China’s Chen Yufei claimed women’s badminton singles gold on Sunday, denying Taiwan a second straight night of success in the sport.
Taiwan had bagged its first-ever Olympic badminton medal the previous night with gold in the men’s doubles competition.
But Chen ensured there would be no repeat in the women’s singles, beating world number one Tai Tzu-ying 21-18, 19-21, 21-18 to capture the title.
Tai scuffed a shot into the net to end a marathon final rally, and Chen fell to her knees and roared to the rafters.
India’s PV Sindhu took bronze, beating China’s He Bingjiao 21-13, 21-15.
Sindhu, the world champion and 2016 Rio Games silver medallist, said she had to focus to put the disappointment of losing to Tai in the semi-finals behind her.
“I had to had close all my emotions for this one match and just give my all,” she said.
“I’m very happy and I think I’ve done really well.”
In men’s singles, Denmark’s world number two Viktor Axelsen overcame a nervy start to move into the final, ending Guatemalan underdog Kevin Cordon’s unlikely tilt at the title.
World number 59 Cordon has been the surprise package in Tokyo but Axelsen was ultimately too clinical for him, winning their semi-final 21-18, 21-11.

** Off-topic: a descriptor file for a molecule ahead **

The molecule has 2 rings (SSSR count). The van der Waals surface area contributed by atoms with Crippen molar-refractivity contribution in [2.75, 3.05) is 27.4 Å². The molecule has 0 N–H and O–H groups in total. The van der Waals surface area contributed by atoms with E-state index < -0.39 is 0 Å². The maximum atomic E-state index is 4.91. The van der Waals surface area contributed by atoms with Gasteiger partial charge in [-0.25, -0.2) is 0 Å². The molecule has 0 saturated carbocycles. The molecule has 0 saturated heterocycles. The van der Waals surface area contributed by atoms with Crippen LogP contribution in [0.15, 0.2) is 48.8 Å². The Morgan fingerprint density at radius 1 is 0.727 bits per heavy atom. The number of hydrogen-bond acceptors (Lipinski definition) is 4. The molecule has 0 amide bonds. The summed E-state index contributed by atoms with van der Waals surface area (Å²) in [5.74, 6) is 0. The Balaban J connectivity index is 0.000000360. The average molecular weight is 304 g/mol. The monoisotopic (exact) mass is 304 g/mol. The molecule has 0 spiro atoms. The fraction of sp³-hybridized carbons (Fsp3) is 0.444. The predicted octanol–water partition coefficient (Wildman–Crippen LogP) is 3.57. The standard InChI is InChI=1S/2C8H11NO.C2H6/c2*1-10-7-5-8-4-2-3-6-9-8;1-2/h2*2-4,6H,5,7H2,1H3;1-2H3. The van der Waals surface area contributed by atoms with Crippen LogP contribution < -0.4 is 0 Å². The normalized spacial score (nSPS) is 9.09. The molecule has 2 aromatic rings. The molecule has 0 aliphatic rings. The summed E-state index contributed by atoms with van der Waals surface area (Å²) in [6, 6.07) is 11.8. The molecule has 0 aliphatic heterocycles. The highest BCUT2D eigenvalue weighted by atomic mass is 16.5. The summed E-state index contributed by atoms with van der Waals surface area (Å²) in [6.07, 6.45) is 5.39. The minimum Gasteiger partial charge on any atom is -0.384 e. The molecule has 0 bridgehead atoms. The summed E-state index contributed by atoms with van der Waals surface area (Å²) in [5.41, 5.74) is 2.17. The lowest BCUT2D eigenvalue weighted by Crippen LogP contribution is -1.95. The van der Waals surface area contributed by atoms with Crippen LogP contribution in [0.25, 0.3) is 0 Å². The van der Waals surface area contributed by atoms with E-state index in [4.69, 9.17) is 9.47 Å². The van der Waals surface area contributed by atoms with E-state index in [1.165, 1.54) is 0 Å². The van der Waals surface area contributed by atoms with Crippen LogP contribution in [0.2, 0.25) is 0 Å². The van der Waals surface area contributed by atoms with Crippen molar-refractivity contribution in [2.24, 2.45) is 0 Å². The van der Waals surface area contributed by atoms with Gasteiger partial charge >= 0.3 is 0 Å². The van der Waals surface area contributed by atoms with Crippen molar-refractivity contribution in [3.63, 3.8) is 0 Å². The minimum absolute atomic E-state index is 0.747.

The Dane will face China’s defending champion Chen Long in Monday’s final, and he was glad to secure a top-two finish after taking bronze at the 2016 Rio Games.
“Obviously I want more than just a final – this is not enough for me,” said Axelsen.
“I was so tense and wanted it so badly, so I couldn’t even enjoy the game today. In a few hours I’ll be really happy and proud, but right now it’s just relief.”
The two players were meeting for the first time, and Cordon’s unorthodox style caused Axelsen some early problems.
“He has a really volatile playing style,” said Axelsen.
“He’s really aggressive, playing tricky shots and a little bit unusual shots, but with good quality. So it was tough for me to get the pace high enough.”
Cordon still has a chance to claim Guatemala’s second-ever Olympic medal in Monday’s bronze playoff against Indonesia’s Anthony Sinisuka Ginting.
“I had a chance in the first set,” said Cordon, whose run to the semis has captivated his native Guatemala.
“I took a risk to try to play faster than him or try to attack with my smash, but there were some easy mistakes. And of course, with these kind of top players it’s not easy to win easy points.”
Rio champion Chen has the chance to emulate Chinese badminton legend Lin Dan in winning consecutive Olympic titles, after beating Ginting 21-16, 21-11 in the other semi-final.
“I didn’t think too much about my strategy because it’s already the semi-finals – I just needed to execute,” said Chen.
“Because I haven’t played internationally for the past year and a half, I don’t know what level my opponents are at. That was a big question mark coming into the Olympics, so I’m happy I’ve been able to play well.”